So, as an expert who agrees that their is an urgency to improve, what you need to understand first is the failures of “reform.” “…if the status quo continues” …. define the status quo for starters

    Then, the only way we don’t keep doing the same things and expecting different results is to review our failures.

    In my business, I must review the history of a problem, run diagnostic tests in necessary, make a diagnosis, go over treatment options, and decide the treatment based on the circumstances. We can make things better IF we approach it differently than we have in the past. Task force – when only the same “stakeholder groups” are put together, it is a status quo reform tool.

    • Layne Ward

      Ms. Young, I read your comment in your link and your comment here. You say you have uncovered practical solutions – what are they? You say you have accumulated knowledge – how? You have opinions on who shouldn’t be involved in ed policy – who should? You say you are frustrated – so am I, because you and Mr. Lokken not only fail to offer solutions, but also fail to provide a discernible direction you wish the process to go.

  • Kevin S. Wilson

    Mr. Ward:
    Though Ms. Young can certainly speak for herself, I’ll chime in here just in case your questions do not come to her attention. I believe that you’ll find answers to your questions in her book “The Crucial Voice of the People, Past and Present: Education’s Missing Ingredient,” including answers to your questions about her credentials and qualifications.

  • Victoria M. Young

    I am just now coming back to this article because of the Idaho Reports interview last night. Seems I missed out on an opportunity to converse with Layne Ward. Who knows if she will come back! The programs that allow follow-up are handy. Now I’m not sure if I am wasting time trying to answer the questions but as Kevin indicated, I have laid them out before.

    Layne’s last question is actually where the country should begin first – the direction? For me, it is school improvement. Solutions – the principles of effective schools as first outlined by researcher Ron Edmunds and used in this article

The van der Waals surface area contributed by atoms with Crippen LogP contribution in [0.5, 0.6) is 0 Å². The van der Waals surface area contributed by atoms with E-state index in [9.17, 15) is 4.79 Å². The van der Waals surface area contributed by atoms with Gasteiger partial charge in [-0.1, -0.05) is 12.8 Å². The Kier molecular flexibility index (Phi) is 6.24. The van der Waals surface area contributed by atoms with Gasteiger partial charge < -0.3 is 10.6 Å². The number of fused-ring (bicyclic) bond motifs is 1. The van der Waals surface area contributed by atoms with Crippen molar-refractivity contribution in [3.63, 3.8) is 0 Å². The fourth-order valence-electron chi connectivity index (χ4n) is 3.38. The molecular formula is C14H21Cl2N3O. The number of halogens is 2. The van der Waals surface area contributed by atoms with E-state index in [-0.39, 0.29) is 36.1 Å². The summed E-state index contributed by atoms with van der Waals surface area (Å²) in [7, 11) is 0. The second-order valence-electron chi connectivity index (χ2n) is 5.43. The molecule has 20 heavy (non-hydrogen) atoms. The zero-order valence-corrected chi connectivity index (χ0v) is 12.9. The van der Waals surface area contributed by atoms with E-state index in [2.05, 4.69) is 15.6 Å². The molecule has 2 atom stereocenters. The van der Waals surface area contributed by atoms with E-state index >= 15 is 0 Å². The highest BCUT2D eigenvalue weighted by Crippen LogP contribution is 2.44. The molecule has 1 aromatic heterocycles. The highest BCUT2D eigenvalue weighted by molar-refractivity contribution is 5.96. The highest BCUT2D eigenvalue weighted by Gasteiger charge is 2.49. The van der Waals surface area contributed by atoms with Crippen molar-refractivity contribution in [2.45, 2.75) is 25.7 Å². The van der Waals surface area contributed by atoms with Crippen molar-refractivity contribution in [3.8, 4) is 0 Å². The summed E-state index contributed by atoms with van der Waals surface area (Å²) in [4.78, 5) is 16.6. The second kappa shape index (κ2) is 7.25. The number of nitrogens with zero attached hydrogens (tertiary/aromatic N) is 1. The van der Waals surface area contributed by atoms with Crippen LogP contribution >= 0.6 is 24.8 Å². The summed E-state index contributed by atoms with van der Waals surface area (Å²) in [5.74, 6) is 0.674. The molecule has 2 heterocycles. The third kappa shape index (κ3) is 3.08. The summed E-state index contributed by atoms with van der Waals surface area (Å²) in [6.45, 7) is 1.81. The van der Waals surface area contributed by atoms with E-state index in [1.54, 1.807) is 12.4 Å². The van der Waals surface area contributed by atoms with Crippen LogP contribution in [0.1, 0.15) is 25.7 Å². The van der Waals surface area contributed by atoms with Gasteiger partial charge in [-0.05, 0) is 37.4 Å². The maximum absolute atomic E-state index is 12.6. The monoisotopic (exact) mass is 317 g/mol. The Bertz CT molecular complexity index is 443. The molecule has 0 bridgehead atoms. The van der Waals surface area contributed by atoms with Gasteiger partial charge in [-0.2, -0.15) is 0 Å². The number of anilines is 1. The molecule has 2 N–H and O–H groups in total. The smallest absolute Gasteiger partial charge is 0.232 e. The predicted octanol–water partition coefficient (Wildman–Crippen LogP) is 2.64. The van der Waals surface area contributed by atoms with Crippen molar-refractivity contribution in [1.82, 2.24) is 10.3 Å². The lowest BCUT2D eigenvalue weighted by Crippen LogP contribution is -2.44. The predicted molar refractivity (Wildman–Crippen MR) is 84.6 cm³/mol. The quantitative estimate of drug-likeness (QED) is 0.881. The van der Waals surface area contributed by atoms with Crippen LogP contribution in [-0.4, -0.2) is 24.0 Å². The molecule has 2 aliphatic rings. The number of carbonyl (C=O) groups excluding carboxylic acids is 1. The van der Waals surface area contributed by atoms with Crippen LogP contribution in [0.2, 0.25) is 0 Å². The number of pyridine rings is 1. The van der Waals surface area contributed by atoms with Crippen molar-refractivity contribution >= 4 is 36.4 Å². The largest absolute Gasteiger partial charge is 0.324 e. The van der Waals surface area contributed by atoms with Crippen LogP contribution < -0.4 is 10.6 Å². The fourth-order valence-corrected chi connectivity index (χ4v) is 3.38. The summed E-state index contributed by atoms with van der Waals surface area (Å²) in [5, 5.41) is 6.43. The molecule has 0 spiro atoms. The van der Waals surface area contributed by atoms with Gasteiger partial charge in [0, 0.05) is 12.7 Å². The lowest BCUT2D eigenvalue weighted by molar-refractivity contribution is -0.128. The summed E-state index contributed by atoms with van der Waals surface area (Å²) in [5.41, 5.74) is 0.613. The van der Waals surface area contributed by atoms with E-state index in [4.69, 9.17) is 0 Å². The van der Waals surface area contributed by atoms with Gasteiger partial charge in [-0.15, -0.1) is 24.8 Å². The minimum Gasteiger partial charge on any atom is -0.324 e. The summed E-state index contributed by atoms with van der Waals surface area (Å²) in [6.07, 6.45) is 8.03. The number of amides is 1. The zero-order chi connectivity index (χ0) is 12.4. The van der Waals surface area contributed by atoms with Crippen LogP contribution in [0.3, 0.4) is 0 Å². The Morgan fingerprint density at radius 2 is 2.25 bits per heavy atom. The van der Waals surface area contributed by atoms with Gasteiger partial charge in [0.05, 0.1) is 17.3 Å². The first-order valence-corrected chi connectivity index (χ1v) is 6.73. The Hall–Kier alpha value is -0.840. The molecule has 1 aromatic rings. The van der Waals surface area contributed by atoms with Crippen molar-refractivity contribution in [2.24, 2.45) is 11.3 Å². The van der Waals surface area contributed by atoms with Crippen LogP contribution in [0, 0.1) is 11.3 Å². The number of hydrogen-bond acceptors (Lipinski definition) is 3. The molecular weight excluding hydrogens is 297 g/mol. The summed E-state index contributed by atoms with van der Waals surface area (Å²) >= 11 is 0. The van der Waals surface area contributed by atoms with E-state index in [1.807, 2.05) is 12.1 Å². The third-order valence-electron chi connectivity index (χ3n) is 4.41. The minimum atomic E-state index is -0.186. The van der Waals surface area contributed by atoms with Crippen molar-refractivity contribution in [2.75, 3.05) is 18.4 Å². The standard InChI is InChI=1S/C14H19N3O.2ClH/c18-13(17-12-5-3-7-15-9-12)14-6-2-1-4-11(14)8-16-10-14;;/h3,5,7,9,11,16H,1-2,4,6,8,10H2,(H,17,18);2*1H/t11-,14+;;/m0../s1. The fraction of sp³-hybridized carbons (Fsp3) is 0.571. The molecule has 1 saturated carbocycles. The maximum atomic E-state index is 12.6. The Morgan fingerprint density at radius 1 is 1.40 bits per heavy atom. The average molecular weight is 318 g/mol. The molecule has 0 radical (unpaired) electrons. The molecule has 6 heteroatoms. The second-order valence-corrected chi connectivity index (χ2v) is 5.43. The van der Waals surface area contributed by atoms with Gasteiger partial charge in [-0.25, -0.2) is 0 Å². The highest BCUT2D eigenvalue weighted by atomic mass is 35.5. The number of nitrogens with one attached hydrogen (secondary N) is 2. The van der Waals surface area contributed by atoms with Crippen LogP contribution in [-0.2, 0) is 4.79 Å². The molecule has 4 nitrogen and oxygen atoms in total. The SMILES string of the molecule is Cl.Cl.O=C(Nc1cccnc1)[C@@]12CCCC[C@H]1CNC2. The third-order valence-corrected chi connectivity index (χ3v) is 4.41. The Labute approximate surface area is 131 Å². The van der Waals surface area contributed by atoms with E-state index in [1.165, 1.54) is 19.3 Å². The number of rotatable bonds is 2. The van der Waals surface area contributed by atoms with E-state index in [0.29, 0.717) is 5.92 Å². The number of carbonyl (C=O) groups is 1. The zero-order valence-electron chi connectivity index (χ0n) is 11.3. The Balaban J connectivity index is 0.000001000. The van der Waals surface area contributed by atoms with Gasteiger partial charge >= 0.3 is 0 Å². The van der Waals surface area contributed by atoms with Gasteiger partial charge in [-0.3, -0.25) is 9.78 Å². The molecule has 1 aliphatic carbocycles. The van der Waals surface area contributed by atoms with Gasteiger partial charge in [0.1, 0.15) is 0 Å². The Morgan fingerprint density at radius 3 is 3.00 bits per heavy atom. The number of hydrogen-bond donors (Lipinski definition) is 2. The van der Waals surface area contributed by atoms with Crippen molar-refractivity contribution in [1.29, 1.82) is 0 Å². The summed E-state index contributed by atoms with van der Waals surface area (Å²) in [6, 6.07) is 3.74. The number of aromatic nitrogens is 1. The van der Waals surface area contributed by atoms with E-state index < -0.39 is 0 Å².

Who should be involved in ed policy? We all should. But first we have to have the facts and my experience as “just a parent” has been that education officials are not freely forthcoming. One year I asked for the teacher turn-over rate for a year before I gave up. Currently, I had to go down to my district office to fill out a request for information to get the SAT summary for my district – taxpayers NOW PAY for the tests! Anyway,….working backwards on the questions…

    Knowledge gained – it started with 11 years, 1 to 2 days a week every week, in classrooms helping both kids and teachers. Did 18 years in my districts on various committees and wrote a safe school grant and science education grant (both pro-bono) – researched done on my time and for the science one, it was quite in depth.

    Spend a few years researching for the first edition of my book (in addition to that already done) and continued researching during the three years between editions.

    Now, to the practical. We say we have identified under-performing schools. Why don’t we start “reforming” them first? In this country, we have every sort of assessment tool known to man – most free – for defining what an individual school is having trouble with. Define the problem. Then, we have tools to assess community assets. Find already existing resources. Then, the two must meet!

    School improvement processes have been clearly defined. The system must ensure that it is – and they haven’t to date.

    And that is where I propose we follow what Presidents Kennedy, Johnson, and Reagan have all already proposed. The only reason I don’t just spit it out is – you can’t do it “right” if you don’t fully understand. It would be better to have a real conversation. My e-mail address is very public on my website and I am more than willing to arrange to visit. :o)